Search Images Maps Play YouTube News Gmail Drive More »
Sign in
Screen reader users: click this link for accessible mode. Accessible mode has the same essential features but works better with your reader.

Patents

  1. Advanced Patent Search
Publication numberUS5059732 A
Publication typeGrant
Application numberUS 07/689,095
Publication dateOct 22, 1991
Filing dateApr 22, 1991
Priority dateMar 23, 1988
Fee statusPaid
Also published asCA1316947C, DE68903239D1, DE68903239T2, EP0334742A1, EP0334742B1
Publication number07689095, 689095, US 5059732 A, US 5059732A, US-A-5059732, US5059732 A, US5059732A
InventorsJean Cosyns, Jean-Paul Boitiaux
Original AssigneeInstitut Francais Du Petrol
Export CitationBiBTeX, EndNote, RefMan
External Links: USPTO, USPTO Assignment, Espacenet
Process for selective catalytic hydrogenation in liquid phase of a normally gaseous feed containing ethylene, acetylene and gasoline
US 5059732 A
Abstract
Disclosed is a process for selective hydrogenation in liquid phase of an effluent originating from an ethane steam cracker in which said effluent is contacted with a catalyst consisting of at least supported palladium characterized in that it is carried out in the presence of a liquid phase containing at least part of the hydrogenated gasoline cut, condensed and recycled, of said effluent.
Said effluent (1), said liquid phase (8) and possibly hydrogen (13) pass through the hydrogenation reactor (4). The product obtained is fractionated (5) into a gaseous cut at the top (7) containing ethylene and a liquid gasoline cut at the bottom which is partially recycled (8).
The process may be used for production of ethylene and for production of gasoline.
Images(1)
Previous page
Next page
Claims(16)
We claim:
1. A process for the selective hydrogenation in the liquid phase of a hydrocarbon feed containing at least a gasoline cut and a normally gaseous hydrocarbon mixture containing ethylene and acetylene, said process comprising contacting said feed with a catalyst comprising at least supported palladium, whereby hydrogenation occurs, wherein the process is carried out in the presence of a liquid phase, said liquid phase containing at least part of a hydrogenated gasoline cut, which has been condensed and recycled after said hydrogenation to said feed, and wherein the feed contains 25 to 80% by weight of C2 hydrocarbons.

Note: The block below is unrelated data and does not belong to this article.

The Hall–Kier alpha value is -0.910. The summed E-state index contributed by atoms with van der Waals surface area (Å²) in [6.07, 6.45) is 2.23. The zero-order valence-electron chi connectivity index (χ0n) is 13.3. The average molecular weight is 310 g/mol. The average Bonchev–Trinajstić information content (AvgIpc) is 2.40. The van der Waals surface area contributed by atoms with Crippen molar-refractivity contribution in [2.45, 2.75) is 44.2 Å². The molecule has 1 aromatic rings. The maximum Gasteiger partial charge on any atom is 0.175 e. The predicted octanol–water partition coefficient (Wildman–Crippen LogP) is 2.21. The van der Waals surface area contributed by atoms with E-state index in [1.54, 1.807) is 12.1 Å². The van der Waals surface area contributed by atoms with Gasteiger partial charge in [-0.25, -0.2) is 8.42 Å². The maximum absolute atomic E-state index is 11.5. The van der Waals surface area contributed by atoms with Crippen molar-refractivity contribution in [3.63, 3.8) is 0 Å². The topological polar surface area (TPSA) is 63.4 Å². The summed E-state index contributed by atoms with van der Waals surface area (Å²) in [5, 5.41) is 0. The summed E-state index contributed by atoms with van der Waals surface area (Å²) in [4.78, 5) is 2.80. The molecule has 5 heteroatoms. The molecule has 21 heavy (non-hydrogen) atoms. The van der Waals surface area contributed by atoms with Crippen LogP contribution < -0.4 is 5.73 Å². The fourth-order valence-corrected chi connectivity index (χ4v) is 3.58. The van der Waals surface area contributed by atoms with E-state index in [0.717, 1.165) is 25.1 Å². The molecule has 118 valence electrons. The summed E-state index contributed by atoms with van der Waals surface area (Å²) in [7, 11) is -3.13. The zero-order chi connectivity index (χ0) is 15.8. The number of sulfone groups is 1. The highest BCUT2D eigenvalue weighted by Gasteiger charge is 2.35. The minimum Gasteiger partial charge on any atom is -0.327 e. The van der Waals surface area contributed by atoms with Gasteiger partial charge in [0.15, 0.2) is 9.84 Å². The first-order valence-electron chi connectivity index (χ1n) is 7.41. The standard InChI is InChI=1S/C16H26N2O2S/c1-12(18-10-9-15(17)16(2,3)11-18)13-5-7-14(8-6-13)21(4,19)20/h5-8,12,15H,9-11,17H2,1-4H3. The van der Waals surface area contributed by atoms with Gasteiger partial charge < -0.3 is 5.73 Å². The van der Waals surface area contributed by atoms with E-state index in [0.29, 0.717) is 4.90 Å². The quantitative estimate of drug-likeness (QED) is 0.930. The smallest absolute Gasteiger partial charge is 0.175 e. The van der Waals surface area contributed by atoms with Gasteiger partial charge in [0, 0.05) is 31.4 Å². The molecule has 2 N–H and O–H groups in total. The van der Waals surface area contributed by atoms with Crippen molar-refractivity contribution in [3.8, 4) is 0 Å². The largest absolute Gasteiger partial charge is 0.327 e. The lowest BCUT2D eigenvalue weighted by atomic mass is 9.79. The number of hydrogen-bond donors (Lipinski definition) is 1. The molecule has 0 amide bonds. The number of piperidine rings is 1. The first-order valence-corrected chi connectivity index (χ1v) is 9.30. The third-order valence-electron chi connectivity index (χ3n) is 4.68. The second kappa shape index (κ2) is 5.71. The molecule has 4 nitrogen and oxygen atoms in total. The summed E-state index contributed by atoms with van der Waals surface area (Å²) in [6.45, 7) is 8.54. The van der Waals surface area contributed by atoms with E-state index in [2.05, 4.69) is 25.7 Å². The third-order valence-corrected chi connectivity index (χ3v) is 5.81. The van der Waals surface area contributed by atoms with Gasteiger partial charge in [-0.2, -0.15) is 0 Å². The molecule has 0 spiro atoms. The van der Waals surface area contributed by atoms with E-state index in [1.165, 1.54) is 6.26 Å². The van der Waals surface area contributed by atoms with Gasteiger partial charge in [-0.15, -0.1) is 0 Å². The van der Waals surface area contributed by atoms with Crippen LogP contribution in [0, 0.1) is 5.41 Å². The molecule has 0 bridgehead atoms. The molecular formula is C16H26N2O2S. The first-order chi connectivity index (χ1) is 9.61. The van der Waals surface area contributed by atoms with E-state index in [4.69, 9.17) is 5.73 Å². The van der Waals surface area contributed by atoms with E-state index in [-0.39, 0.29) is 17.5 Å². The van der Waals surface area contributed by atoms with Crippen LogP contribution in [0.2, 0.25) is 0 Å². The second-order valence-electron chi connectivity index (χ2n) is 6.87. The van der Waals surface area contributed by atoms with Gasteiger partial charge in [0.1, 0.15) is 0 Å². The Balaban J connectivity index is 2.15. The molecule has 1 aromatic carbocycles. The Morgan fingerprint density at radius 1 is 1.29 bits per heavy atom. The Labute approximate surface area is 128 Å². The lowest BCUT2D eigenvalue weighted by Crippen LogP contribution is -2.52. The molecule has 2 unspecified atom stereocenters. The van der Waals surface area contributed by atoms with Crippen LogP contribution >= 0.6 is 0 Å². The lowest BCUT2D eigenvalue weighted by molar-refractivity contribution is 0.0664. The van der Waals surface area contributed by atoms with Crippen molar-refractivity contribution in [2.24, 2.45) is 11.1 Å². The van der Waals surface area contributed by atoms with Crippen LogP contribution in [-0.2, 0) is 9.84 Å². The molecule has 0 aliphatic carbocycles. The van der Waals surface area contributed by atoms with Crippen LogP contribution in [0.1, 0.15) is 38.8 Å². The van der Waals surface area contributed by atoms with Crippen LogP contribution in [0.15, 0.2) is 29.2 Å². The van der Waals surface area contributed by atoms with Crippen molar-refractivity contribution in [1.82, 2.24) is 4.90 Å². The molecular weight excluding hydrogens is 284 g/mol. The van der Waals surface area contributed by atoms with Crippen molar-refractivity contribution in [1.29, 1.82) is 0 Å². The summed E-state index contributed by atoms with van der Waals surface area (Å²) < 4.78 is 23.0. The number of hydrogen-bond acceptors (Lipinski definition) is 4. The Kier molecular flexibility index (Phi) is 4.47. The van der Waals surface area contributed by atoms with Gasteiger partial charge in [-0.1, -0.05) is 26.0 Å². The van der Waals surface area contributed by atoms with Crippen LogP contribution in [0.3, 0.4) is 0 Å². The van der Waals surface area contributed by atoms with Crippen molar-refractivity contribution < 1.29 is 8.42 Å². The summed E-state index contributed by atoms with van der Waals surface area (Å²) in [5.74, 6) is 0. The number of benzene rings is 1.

2. A process according to claim 1, wherein said hydrocarbon feed contains 0 to 6% by weight of hydrogen, 0 to 40% by weight of methane, 25 to 80% by weight of C2 hydrocarbons, 0 to 40% by weight of C3 hydrocarbons, 0 to 50% by weight of C4 hydrocarbons and 1 to 20% by weight of gasoline.
3. A process according to claim 1, wherein said hydrocarbon feed contains 1 to 2.5% by weight of hydrogen, 15 to 30% by weight of methane, 30 to 45% by weight of C2 hydrocarbons, 15 to 35% by weight of C3 hydrocarbons, 1 to 6% by weight of C4 hydrocarbons and 1 to 7% by weight of gasoline.
4. A process according to claim 1 wherein said hydrocarbon feed is an effluent originating from an ethane steam cracker.
5. A process according to claim 1, wherein said liquid phase contains at least 25% by weight of aromatic hydrocarbons.
6. A process according to claim 5, wherein said liquid phase contains 50 to 85% by weight of aromatic hydrocarbons.
7. A process according to claim 1, wherein said catalyst comprises palladium and at least one additional metal chosen from the group consisting of gold and silver, the mixture of palladium and at least one additional metal being deposited on at least one support chosen from the group consisting of alumina and silica.
8. A process according to claim 1, wherein the ratio of weight flow rate of said liquid phase to the weight flow rate of said feed to be hydrogenated ranges from 0.5 to 20.
9. A process according to claim 8, wherein said ratio ranges from 1 to 10.
10. A process for the production of ethylene and gasoline, comprising hydrogenating in the liquid phase a hydrocarbon feed containing at least a gasoline cut and a normally gaseous hydrocarbon mixture containing ethylene and acetylene, comprising contacting said feed with a catalyst comprising at least supported palladium, wherein the process is carried out in the presence of a liquid phase, said liquid phase containing at least part of a hydrogenated gasoline cut, which has been condensed and recycled to said feed, and wherein the feed contains 25 to 80% by weight of C2 hydrocarbons whereby ethylene and gasoline are produced.